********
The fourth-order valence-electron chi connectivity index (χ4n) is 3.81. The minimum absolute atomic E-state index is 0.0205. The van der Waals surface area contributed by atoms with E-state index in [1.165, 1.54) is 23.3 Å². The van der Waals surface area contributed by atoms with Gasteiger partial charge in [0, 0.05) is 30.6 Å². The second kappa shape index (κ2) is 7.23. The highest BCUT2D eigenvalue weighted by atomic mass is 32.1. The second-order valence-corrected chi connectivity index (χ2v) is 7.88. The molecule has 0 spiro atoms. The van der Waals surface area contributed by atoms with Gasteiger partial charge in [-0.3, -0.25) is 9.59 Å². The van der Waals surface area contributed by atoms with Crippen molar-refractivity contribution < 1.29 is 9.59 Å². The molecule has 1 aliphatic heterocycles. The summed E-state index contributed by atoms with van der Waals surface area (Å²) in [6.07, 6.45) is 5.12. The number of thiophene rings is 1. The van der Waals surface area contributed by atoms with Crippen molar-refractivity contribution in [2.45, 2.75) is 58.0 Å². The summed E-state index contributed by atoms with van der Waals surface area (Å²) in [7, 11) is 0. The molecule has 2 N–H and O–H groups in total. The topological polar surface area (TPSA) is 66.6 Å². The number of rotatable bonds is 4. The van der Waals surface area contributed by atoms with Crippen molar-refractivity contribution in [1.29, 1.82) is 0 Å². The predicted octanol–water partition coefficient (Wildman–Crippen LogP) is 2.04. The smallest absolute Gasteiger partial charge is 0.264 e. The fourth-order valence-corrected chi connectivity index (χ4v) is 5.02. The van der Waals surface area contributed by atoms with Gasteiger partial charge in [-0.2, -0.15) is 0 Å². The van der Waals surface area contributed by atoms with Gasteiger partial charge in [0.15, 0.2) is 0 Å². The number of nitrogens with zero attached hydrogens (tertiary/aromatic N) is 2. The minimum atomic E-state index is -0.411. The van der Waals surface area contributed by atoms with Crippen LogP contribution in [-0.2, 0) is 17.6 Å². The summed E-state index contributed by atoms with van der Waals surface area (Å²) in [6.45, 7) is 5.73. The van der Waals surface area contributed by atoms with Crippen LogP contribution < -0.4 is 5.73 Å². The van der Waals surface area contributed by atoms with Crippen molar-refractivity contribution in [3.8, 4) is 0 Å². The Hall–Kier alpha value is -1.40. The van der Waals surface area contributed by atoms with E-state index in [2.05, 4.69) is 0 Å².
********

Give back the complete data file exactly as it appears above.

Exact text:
The fourth-order valence-electron chi connectivity index (χ4n) is 3.81. The minimum absolute atomic E-state index is 0.0205. The van der Waals surface area contributed by atoms with E-state index in [1.165, 1.54) is 23.3 Å². The van der Waals surface area contributed by atoms with Gasteiger partial charge in [0, 0.05) is 30.6 Å². The second kappa shape index (κ2) is 7.23. The highest BCUT2D eigenvalue weighted by atomic mass is 32.1. The second-order valence-corrected chi connectivity index (χ2v) is 7.88. The molecule has 0 spiro atoms. The van der Waals surface area contributed by atoms with Gasteiger partial charge in [-0.3, -0.25) is 9.59 Å². The van der Waals surface area contributed by atoms with Crippen molar-refractivity contribution < 1.29 is 9.59 Å². The molecule has 1 aliphatic heterocycles. The summed E-state index contributed by atoms with van der Waals surface area (Å²) in [6.07, 6.45) is 5.12. The number of thiophene rings is 1. The van der Waals surface area contributed by atoms with Crippen molar-refractivity contribution in [2.45, 2.75) is 58.0 Å². The summed E-state index contributed by atoms with van der Waals surface area (Å²) in [7, 11) is 0. The molecule has 2 N–H and O–H groups in total. The topological polar surface area (TPSA) is 66.6 Å². The number of rotatable bonds is 4. The van der Waals surface area contributed by atoms with Crippen molar-refractivity contribution in [1.29, 1.82) is 0 Å². The predicted octanol–water partition coefficient (Wildman–Crippen LogP) is 2.04. The smallest absolute Gasteiger partial charge is 0.264 e. The fourth-order valence-corrected chi connectivity index (χ4v) is 5.02. The van der Waals surface area contributed by atoms with Gasteiger partial charge in [-0.2, -0.15) is 0 Å². The van der Waals surface area contributed by atoms with Gasteiger partial charge in [0.15, 0.2) is 0 Å². The number of nitrogens with zero attached hydrogens (tertiary/aromatic N) is 2. The minimum atomic E-state index is -0.411. The van der Waals surface area contributed by atoms with Crippen LogP contribution in [-0.2, 0) is 17.6 Å². The summed E-state index contributed by atoms with van der Waals surface area (Å²) in [6.45, 7) is 5.73. The van der Waals surface area contributed by atoms with Crippen LogP contribution < -0.4 is 5.73 Å². The van der Waals surface area contributed by atoms with Crippen molar-refractivity contribution in [3.8, 4) is 0 Å². The Hall–Kier alpha value is -1.40. The van der Waals surface area contributed by atoms with E-state index in [2.05, 4.69) is 0 Å².